• Contrast describes a difference in illumination level between two points. We need contrast to distinguish one thing from another, printed words contrast their white background and allow us to read them. Too much contrast can limit our ability to see fine detail and cause eye fatigue.
  • Uniformity refers to the overall space, and affects how comfortable one is within the space. Too uniformity is not usually desirable; this can create a bland space without interest and highlight. Have you ever been in a commercial space with fluorescent lighting where some bulbs are warm and some are cool? This makes the space uncomfortable to be in.
  • Colour in lighting describes how the colour of a light source affects the colour of surrounding objects. This is a huge topic in the design world with the main factors being colour temperature and colour rendering. For a little more information on these check out our previous post on the subject.

Mood and Atmosphere

Lighting has a dramatic affect on the mood and atmosphere of an interior space; different schemes are used depending on the purpose of the space. Some of the best examples of mood lighting in commercial interior design are restaurants and bars. From brightly lit and loud diners, to romantic candlelit restaurants, to mysteriously dim night clubs, lighting intensity and colour are valuable tools for creating a desired mood. And, of course, a good designer will also use those free shadows to enhance the lighting design.

Light is a powerful tool, and as an element of design it must be carefully planned to suit the space it is illuminating. The inclusion of a couple of different schemes within one space can singlehandedly change the perceived use of a space; think art gallery by day, party venue by night. By designing using dimming control and switching to allow a number of different lighting scenarios a space can become extremely versatile with little else.

light as an element of design
Talk about mood lighting! The Shiro in New Dehli goes from dinner to night club with a fantastic lighting design.

Sustainability

Sustainability is another important factor when considering the design of light in a space. Daylight is free and comes without electricity bills attached, and also has many benefits to occupants of an interior space. But daylight cannot be our only source of light, so how do we light up our spaces in an environmentally responsible way?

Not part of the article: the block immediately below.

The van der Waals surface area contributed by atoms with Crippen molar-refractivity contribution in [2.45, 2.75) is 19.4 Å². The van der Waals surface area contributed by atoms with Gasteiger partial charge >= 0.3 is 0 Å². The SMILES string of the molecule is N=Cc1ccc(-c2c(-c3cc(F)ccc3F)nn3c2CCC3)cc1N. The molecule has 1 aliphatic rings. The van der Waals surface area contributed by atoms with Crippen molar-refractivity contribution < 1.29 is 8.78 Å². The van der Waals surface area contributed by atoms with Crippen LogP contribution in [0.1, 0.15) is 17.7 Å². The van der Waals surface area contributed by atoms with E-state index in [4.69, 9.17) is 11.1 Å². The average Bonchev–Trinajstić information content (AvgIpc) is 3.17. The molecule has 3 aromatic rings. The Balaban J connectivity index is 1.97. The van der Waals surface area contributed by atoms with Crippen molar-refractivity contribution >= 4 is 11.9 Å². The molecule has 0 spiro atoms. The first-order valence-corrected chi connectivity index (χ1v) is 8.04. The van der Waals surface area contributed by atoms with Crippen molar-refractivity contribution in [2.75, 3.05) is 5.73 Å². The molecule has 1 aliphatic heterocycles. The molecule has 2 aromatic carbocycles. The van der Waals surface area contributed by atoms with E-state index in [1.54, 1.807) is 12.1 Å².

There are many energy efficient lighting options out there to choose from. These are ever evolving and improving in a response to our more sustainably minded modern society. From fluorescent, to LED, to high pressure sodium; there is a suitable solution for every situation. We feel that it is very important that the functionality of the light source be considered first with the effective means of achieving this following. LED are very popular in today’s market, but by no means are they the right solution to every lighting problem.

light as an element of design
The Plumen bulb is a ‘designer low energy light bulb’ that is a great alternative to the spiral CFL bulbs.

There is no doubt that light is a terrifically important element of interior design. Ensure that this is done not only aesthetically, but also scientifically to properly and effectively light your interiors. Correct use can increase employee productivity and reduce number of sick days, help to sell your products, and lure passersby into your restaurant or lounge.

Did you miss our post about line? Read about it by clicking here.
Did you miss our post about colour? Read about it by clicking here.
Did you miss our post about texture and pattern? Read about it by clicking here.

» Do you need help with your commercial Interior Design project? Contact Hatch Interior Design located in Kelowna, British Columbia – Because Good Design is Good Business.